Microsoft vs. European Union: Anti-competitive Behaviour or Competitive Advantage? By Course Institution Date Microsoft vs. European Union: Anti-competitive Behaviour or Competitive Advantage? Introduction The theoretical basis of anti-competitive behaviour is to support the contention that consumers benefit from having choices among products on the market and competition is good for creativity and innovation (Canetti, 2004)…
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2004) See also Case T-201/04, Microsoft Corp. v. Comm’n 2007 ). This paper analyses the EU’s decision in Microsoft v EU and its implications for EU’s anti-competitive policies and laws relative to whether or not anti-competitive laws and policies take precedence over the competitive advantage implicit in intellectual property rights. This paper is therefore divided into two parts. The first part of this paper sets out a brief description of the Microsoft v EU case and the second part of this paper analyses the court’s decision. Microsoft v EU In March 2004, the European Commission the EU’s executive body determined that Microsoft’s combining of Windows Media Player with Windows was a violation of Article 82 of the EC Treaty as amended in 2006, known as “tying case” (Ahlborn & Evans, 2009, p. 2). The Commission also found that Microsoft had violated the EU’s anti-trust laws by virtue of work group server operating system which essentially amounted to a refusal to supply information (Commission decision relating to a proceeding under Article 82 of the EC Treaty, Case COMP/C 3/37.792 (24 Mar. 2004)). ...
Thus communications between the operating systems in personal computers and in the server are pivotal for interoperability to work. Microsoft’s competitors need the interoperating information and software so that they can develop server operating systems which can communicate with the Microsoft Windows, the dominant personal computer’s software. Sun Microsystems lodged a complaint alleging that Microsoft’s refusal to disclose the necessary interoperability information amounted to anti-trust behaviour Commission decision relating to a proceeding under Article 82 of the EC Treaty, Case COMP/C 3/37.792 (24 Mar. 2004). The Commission, having found Microsoft guilty of anti-competitive behaviour fined Microsoft up to 497.2 million Euros with daily fines accumulating when Microsoft did not entirely adopt the remedies directed by the Commission (Vives, 2010). Microsoft appealed with a final judgment given by the ECJ’s Court of First Instance (CFI) which essentially confirmed the Commission’s decision (Case T-201/04, Microsoft Corp. v. Comm’n 2007 ECR 11-3601 (CFI Decision 2007)). Case Analysis Ultimately, the question was whether intellectual property rights conferred upon the registered owner a competitive advantage or exploitation of that advantage was anti-competitive behaviour. Thus the tensions between intellectual property rights and fair competition were tested in the Microsoft v EU case (Graham, 2008).Under EU law, anti-competitive behaviour centres on collusion and exploitation or abuse of a dominant market position to such an extent that it amounts to a monopoly (EC Treaty 2006, Article 82). Microsoft argued that its intellectual property rights conferred it upon it the right to guard and exploit its property for its own advancement. The Commission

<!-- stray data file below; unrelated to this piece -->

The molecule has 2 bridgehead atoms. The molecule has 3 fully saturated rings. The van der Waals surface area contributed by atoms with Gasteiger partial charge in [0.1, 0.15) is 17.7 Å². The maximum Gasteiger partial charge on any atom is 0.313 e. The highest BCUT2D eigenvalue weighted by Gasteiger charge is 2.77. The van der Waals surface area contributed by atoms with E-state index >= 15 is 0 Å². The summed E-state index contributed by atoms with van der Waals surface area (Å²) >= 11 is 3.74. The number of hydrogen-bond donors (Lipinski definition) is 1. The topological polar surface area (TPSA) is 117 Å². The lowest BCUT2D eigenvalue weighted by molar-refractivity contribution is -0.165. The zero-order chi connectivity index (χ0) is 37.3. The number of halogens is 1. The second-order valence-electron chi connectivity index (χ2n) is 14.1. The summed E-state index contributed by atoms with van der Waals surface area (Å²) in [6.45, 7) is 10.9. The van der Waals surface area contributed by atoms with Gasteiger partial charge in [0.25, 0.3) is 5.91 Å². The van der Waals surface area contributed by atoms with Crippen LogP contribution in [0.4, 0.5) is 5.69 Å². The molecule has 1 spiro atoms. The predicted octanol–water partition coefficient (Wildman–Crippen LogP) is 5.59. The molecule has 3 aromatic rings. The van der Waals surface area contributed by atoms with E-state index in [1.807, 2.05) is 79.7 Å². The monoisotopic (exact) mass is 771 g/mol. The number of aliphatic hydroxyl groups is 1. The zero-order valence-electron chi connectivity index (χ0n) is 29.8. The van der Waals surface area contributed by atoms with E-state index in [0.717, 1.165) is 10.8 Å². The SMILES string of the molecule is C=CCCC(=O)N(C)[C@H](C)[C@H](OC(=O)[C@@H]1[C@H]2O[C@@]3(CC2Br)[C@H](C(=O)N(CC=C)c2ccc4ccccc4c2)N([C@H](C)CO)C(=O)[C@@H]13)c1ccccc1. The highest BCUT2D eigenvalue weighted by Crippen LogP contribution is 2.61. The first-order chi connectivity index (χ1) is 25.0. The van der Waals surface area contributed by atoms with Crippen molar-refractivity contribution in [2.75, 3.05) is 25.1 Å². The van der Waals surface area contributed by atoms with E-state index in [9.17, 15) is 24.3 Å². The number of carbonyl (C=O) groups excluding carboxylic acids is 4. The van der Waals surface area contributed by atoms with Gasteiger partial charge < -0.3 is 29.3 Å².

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It is considered as one of the largest companies which deal in the field of software. It has received many criticisms regarding its products and business strategies. The case in between Microsoft and European Union is the result of the claims raised by the European Union against Microsoft regarding its anti-competitive behaviour (Microsoft Corporation, 2011).
Microsoft, there was a specific allegation that Microsoft held a competitive advantage over other competitors, leading to a monopoly within an international framework. In the case that followed in 2004, there was the decision that Microsoft needed to disclose information that would allow rival vendors to interoperate with Windows.
In CPU market, there has always been a significant rivalry between AMD and Intel. This competition between two large business entities brought many issues in public view, and AMD’s lawsuit against Intel is most popular. The history of litigation between Intel and AMD is old enough as first conflict appeared in 1986.
In so doing the organization tries to look into the costs it incurs in the whole production process and the amount of control it has over each and every process. When considering vertical integration strategy, for example, an organization looks into managing its supply chain from both the supplier’s and the client’s sides.
This ensures that the most productive people are brought to the front and appreciated accordingly. In most other workplaces, all people earn equal salaries whether they work equally or not.
On the downside, the worker’s pays are not